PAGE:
The most obvious is they simply get in the way -- they are a frustration. In the same way that you just nod and tell the airport check-in attendant you don't have a gun and you packed the bags yourself, every time you go to a Web site on a new browser, you just have to go through the routine of clicking "okay, i get it." The wording may change, but the annoyance remains.
So there are a few people who are not receptive to the EU looking at this again, but to me, it sounds like common sense. Allow people to pre-set a preference for a browser and that can be conveyed to each site they visit. Presumably the industry's concern is that if there is an option to refuse all cookies, or at least third-party cookies, then ad revenue models will begin to look a little shaky.
The truth is that people are increasingly being tracked online by the services they remain logged in to -- Facebook and Google are obvious IDs most of us are not aware we are using when we surf the net.
More to the point, the cookie is being widely seen as yesterday's technology. It's still useful today -- don't get me wrong, of course it is. However, we have reached a tipping point of being mobile-first and, of course, in the world of mobile, there are no cookies.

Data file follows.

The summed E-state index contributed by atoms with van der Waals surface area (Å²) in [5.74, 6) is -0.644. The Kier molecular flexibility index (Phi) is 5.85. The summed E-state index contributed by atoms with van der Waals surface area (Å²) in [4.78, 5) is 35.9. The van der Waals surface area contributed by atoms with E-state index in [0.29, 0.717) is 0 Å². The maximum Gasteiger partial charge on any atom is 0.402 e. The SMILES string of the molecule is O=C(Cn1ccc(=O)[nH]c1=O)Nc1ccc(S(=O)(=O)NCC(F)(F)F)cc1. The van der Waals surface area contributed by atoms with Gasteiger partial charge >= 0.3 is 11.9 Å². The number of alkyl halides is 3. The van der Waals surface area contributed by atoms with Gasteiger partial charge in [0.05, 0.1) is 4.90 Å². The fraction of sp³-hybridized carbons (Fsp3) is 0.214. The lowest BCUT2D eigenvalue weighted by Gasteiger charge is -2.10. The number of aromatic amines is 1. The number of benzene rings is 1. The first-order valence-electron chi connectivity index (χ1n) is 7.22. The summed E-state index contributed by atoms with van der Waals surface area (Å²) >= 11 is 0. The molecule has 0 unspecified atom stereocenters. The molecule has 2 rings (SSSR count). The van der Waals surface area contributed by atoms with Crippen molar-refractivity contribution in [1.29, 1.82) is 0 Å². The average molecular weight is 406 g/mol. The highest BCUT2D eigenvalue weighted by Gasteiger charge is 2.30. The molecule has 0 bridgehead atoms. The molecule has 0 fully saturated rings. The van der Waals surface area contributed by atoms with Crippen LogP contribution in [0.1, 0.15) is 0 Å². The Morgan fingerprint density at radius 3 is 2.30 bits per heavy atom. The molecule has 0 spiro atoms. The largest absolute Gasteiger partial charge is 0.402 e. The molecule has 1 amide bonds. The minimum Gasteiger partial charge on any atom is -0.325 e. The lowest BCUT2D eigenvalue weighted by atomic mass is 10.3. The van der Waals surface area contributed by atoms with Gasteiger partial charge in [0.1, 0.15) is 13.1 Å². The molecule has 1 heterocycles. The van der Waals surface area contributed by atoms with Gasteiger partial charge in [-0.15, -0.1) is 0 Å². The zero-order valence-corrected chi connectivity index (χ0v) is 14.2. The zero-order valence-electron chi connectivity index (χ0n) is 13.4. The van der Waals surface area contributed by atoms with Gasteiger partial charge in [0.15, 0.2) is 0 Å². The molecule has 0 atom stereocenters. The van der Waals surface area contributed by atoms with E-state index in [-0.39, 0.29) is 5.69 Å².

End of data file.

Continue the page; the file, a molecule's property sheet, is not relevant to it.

Instead, marketers need to recognise a person by their device or perhaps the services they are logged in to. If you consider how long it takes for EU talk to turn into an agreed-upon new law, then you can imagine how far down the mobile-first road we will be by the time a browser-based cookie preference system might be in place.
So to be completely honest, it's a late move by the EU that I don't think anyone should be too annoyed by, should they? We're going to lose the annoying banners asking us to click "OK" or "accept" cookies at about the same time that the cookies themselves face redundancy.
It's a sensible move that will ultimately not be as detrimental to digital marketing as people currently fear.